Simple to Maintain

All laminate options are easy to maintain. Spills and marks wipe away without soaking into the floor. You can sweep and vacuum without issue since they won't have grout lines like tile does. 

When cleaning laminate floors, try to avoid abrasive cleaners or rough tools. Mop them every two months with something gentle like diluted dish soap. Avoid anything that'll leave streaks or dissolve the outer coating.  

Cons of Laminate Floors

Although laminate floors come with many benefits, there are some things to keep in mind before you purchase them. Despite differing from hardwood floors in composition, they're technically still made up of wood. You can expect some of the same issues that plague hardwood floors to also affect laminate flooring. 

Not Moisture-Proof

The first issue is that laminate floors are not immune to moisture. Any kind of wood product will fare poorly if it's kept in a wet or humid environment and does not have any protection. That's why you should avoid using laminate floors in bathrooms, kitchens, or laundry rooms. 

There are ways to give extra waterproofing to laminate floors, though. For example, there is moisture resistant floor underlayment that can help with any type of flooring used. You could also apply a polyurethane coating, though it may damage the flooring and void your warranty. 

May Look Artificial

Laminate is made to mimic the look of hardwood without costing nearly as much. However, you won't get a true-to-reality appearance for a few different reasons.

First, the printed image will likely repeat throughout your floor. Second, it's possible to purchase laminate that comes in a shade that doesn't exist in the real world. Finally, the finished product won't look as genuine as real hardwood, and it won't increase the resale value of your home.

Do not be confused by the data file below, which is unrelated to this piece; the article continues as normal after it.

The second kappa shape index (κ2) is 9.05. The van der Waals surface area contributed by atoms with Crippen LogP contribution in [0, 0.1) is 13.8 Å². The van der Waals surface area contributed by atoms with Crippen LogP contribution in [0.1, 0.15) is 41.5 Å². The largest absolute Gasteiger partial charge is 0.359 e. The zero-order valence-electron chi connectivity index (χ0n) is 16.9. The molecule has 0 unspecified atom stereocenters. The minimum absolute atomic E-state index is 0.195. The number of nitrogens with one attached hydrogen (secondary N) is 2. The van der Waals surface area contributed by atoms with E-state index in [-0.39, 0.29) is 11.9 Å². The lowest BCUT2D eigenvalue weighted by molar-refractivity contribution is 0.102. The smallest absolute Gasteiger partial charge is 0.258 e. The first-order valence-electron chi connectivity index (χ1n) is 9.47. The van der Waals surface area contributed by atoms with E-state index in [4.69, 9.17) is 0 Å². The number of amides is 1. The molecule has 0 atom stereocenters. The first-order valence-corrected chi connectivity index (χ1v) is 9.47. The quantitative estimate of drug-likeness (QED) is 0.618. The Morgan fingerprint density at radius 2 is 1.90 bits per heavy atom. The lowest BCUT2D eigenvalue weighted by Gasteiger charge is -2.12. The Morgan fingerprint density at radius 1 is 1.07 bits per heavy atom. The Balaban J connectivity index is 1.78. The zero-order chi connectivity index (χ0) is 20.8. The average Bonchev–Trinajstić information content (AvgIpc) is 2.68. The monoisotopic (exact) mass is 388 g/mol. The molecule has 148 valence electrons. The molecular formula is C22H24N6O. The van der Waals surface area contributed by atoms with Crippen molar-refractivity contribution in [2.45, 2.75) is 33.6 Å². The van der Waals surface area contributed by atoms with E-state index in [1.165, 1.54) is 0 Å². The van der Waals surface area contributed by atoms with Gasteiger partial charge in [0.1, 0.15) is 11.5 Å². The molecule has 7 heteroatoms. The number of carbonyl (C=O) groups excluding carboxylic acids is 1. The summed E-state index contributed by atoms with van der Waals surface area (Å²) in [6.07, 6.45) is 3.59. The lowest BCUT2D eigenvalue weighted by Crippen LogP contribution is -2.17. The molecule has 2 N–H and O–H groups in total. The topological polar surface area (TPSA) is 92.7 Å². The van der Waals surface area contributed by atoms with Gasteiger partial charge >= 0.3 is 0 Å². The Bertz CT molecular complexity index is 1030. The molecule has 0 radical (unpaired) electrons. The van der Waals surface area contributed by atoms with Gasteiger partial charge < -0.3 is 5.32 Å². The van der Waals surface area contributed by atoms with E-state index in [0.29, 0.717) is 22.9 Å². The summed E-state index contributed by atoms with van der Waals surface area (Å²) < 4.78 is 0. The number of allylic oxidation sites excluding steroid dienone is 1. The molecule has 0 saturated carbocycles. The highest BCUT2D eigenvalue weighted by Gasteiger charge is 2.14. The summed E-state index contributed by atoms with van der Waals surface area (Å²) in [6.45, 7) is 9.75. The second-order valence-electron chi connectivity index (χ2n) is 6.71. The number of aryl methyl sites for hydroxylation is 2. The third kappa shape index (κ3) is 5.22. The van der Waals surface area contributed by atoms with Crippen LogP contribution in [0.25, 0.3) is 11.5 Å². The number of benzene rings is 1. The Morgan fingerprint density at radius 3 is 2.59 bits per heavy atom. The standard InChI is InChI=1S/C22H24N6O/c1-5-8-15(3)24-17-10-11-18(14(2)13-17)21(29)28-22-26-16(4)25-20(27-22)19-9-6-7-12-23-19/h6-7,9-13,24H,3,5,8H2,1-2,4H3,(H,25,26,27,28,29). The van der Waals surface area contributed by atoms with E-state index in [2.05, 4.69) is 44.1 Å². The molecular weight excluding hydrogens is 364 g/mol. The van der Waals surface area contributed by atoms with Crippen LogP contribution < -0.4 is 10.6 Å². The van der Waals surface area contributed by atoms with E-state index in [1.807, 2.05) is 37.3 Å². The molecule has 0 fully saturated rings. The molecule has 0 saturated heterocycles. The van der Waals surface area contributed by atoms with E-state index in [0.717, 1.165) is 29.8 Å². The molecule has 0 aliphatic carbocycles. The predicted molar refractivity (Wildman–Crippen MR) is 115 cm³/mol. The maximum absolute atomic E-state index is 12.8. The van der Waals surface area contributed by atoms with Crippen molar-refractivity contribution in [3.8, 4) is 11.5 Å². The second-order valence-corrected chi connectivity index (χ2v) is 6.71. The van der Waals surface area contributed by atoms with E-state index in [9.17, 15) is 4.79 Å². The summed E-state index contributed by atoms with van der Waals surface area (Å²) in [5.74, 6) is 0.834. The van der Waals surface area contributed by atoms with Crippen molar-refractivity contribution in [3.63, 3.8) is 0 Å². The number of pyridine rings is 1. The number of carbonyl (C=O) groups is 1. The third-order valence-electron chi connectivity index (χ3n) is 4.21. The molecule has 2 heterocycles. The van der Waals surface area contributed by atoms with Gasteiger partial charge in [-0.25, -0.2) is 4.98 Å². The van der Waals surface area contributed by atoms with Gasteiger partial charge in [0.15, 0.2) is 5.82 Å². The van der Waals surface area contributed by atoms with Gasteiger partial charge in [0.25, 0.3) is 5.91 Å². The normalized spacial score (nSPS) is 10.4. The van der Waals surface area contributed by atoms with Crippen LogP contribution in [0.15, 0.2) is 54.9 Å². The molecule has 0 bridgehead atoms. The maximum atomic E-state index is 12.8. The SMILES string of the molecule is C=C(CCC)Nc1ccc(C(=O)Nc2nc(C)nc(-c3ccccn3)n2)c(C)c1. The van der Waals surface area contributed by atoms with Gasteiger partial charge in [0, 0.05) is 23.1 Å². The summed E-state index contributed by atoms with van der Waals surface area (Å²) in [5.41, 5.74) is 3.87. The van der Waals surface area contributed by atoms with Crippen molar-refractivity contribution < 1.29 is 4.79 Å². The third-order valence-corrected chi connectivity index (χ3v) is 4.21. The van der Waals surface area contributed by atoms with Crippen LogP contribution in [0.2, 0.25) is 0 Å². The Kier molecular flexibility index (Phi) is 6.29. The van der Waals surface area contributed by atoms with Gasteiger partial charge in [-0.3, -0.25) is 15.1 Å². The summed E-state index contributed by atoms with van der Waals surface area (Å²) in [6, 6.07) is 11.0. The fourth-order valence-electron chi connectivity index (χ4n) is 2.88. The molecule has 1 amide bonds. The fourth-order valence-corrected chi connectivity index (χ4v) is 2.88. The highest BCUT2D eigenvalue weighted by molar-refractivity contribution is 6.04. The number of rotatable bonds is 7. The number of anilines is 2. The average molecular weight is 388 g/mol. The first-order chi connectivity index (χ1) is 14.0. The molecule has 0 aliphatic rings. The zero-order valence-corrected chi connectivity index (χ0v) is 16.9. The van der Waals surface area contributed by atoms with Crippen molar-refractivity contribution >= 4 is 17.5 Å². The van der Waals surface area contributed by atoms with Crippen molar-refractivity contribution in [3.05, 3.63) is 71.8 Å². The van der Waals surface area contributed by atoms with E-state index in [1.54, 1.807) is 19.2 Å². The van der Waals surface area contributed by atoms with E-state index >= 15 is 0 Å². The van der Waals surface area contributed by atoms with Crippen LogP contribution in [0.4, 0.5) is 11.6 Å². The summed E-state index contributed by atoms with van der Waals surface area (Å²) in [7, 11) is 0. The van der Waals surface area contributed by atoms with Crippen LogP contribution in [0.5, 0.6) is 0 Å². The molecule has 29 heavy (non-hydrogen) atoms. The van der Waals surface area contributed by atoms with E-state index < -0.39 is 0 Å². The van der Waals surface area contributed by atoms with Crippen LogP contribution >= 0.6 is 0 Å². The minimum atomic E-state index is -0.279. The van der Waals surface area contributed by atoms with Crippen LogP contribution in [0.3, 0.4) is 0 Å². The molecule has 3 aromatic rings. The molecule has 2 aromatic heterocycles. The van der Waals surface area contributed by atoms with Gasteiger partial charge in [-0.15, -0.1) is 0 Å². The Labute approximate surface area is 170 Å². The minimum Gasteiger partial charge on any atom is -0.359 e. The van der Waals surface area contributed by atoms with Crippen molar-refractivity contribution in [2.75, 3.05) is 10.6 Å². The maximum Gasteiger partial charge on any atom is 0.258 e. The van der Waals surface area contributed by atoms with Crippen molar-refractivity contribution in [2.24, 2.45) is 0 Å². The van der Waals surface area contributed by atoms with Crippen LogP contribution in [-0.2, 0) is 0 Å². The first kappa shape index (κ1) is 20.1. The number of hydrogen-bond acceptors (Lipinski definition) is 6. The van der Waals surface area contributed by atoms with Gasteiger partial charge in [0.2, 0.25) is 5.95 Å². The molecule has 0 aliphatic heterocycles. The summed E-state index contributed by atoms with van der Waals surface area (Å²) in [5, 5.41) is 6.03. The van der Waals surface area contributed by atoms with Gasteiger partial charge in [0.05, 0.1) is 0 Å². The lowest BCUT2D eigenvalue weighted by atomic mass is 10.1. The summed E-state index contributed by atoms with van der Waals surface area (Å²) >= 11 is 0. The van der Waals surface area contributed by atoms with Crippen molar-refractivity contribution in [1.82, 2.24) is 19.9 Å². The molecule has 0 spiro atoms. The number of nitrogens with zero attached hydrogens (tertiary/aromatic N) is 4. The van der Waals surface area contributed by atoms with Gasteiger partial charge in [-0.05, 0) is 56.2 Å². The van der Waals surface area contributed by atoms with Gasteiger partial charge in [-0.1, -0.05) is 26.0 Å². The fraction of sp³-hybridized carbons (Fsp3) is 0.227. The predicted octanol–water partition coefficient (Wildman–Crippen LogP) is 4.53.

Difficult to Repair

Although laminate is more affordable than hardwood, it can't be refinished and repaired like it.

With natural wood floors, you can always sand them back and refinish them to improve their appearance. You can't do that with laminate flooring or you'd shave away at the photographic layer. 

If one or more of your laminate planks were damaged, you'd have to tear it out and replace it. This is easy enough if you have leftover planks from when you first installed them.

However, the new plank may stick out from the rest if the others have faded over the years. You may also struggle to find the same exact style of laminate if it's been a while since you bought them. 

Buy Some New Flooring Today

If you're renovating your home, laminate floors are a great option for the areas with higher traffic. They're an affordable way to get wood floors and are easy to install. Just keep in mind that you don't use them in areas with high moisture, like your bathroom. 

National Floors Direct is the place to go if you need new flooring for your home. We stock everything from carpet, hardwood, vinyl, laminate, and more. Contact us for a free in-home estimate and to learn more.